Using Slower Internet Speeds as a PunishmentNormally, this site focuses on ways that high-speed Internet connections make the online experience more pleasant. Recently, though, one bit of technology that definitely got our interest was something that did just the opposite: a device that would have allowed us to artificially slow down our Internet. Why? If there’s a down side to having a fast Internet connection, which is that it becomes all too easy to lose track of time and put off the things we should be doing instead of surfing around the web or playing online games. Throttling your own connection doesn’t make much sense, but throttling the connection of others in your household just might. For all intents and purposes, today’s teens have never known a world without the Internet, and many of them have never used an external modem to get online. And when you get used to that speed, living without it can become torturous. If you have no Internet, you’ll just find something else to do. But when your Internet slows to a crawl, it’s absolutely maddening. Slower Traffic Keep Right For a while, it looked as if parents would be able to use this frustration to their advantage. VexBox is a secondary router that allows users to reduce the connection speed available to selected devices in your home without affecting others. Its true genius is in understanding that a slow connection is more frustrating than no connection. The VexBox Kickstarter page indicated a price of $39, but while the VexBox got a ton of press, it didn’t get the financial backing it needed, and its designer has put the device on hiatus. Kids and young adults may be breathing easier, but this is a technology we’d like to see succeed, so we were disappointed by the news. We’re hoping the designer finds a way to make VexBox profitable, but if not, that a product with the same function finds its way to market. The device’s implied threat is practical, but also pretty funny when you think about it: one of the worst punishments for modern teens is a slow Internet connection. It’s still a viable idea, and this technology has potential as punishment, motivation, and teaching tool. Are online games cutting into study time? Set it to 56k until those grades come up. Are the kids taking their current connection speed for granted? Drop it down to 28.8k for an hour or so to remind them what you had to live with and how good they have it. On the other hand, maybe that 4.0 report card deserves a gigabit reward. Isn’t There an Easier Way? Sure, you could just take away their Internet connection entirely, but your kids do probably need it for school work and other important activities they’re a part of. Slowing their connection will make it harder to enjoy data-heavy content, like streaming video and gaming, while still allowing practical access for research, email, and so on. The VexBox’s designer admitted that some tech-savvy parents wouldn’t need the device. If you know how to set up SSID on your router, you can have the same effect, but the VexBox wasn’t designed for those parents. It was designed as a simple solution for those of us who have no idea what that last sentence means. As a rule of thumb, kids tend to understand new technology better than their parents, so the focus is on making the device simple, while offering parents total control. After all, that tech-savvy children will probably look for ways to circumvent the device—you wouldn’t want to have to ask your kids for help with setting it up. If You Don’t Need One, Maybe You Need One Is the ability to artificially slow your Internet connection something that you’d be interested in? If it is, bear in mind that it might not happen without your help, and it could end up as some sort of digital fishing story—the tech that got away. Photo Credit: VexBox Facebook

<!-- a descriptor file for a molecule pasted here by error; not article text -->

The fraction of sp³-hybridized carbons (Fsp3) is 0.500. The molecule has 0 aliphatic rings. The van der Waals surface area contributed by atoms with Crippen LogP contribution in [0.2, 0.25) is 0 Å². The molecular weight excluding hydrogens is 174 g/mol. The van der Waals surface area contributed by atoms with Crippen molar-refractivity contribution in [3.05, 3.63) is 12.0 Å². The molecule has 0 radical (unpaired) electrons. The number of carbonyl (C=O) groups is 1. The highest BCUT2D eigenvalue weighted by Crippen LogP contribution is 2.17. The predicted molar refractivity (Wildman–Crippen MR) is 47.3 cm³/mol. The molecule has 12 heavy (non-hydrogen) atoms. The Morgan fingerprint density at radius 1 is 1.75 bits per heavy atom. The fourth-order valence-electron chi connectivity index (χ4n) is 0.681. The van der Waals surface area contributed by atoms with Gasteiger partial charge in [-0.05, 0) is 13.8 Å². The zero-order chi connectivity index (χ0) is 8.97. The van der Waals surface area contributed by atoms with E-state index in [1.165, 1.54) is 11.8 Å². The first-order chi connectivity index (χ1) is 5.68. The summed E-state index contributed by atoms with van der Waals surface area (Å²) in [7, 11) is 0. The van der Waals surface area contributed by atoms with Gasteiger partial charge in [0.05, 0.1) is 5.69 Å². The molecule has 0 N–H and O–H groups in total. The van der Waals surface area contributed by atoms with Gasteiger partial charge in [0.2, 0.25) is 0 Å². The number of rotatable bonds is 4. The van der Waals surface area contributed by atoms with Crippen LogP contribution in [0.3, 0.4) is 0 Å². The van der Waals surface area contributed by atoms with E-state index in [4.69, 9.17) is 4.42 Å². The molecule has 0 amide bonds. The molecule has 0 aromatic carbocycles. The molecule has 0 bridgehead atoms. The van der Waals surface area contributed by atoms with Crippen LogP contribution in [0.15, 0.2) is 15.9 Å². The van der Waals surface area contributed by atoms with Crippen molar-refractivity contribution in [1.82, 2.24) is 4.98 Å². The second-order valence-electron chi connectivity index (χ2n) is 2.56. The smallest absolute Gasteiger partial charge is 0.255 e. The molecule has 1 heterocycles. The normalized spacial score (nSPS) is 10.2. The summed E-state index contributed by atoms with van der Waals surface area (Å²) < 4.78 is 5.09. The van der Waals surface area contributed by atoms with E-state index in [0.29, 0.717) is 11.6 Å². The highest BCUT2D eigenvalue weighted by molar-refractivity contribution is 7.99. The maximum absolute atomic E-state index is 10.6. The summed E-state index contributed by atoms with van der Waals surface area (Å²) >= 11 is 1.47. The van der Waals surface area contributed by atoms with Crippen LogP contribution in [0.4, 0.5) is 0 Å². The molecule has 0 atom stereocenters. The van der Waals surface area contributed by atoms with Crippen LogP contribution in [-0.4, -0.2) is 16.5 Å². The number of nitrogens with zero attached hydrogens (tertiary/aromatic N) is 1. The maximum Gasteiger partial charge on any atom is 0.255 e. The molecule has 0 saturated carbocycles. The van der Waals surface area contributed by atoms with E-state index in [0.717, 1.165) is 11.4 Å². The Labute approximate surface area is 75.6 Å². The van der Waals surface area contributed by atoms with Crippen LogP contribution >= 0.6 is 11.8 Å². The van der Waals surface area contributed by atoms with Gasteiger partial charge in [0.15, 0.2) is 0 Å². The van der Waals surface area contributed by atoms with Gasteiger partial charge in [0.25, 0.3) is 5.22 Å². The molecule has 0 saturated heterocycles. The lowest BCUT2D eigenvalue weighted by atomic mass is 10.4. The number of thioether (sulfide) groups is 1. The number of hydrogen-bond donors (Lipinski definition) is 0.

Will Smith is a copywriter living in Chattanooga, Tennessee. His favorite word is “petrichor,” and aside from wordplay, he loves reading history, watching Dodger baseball, and racing with the Sports Car Club of America.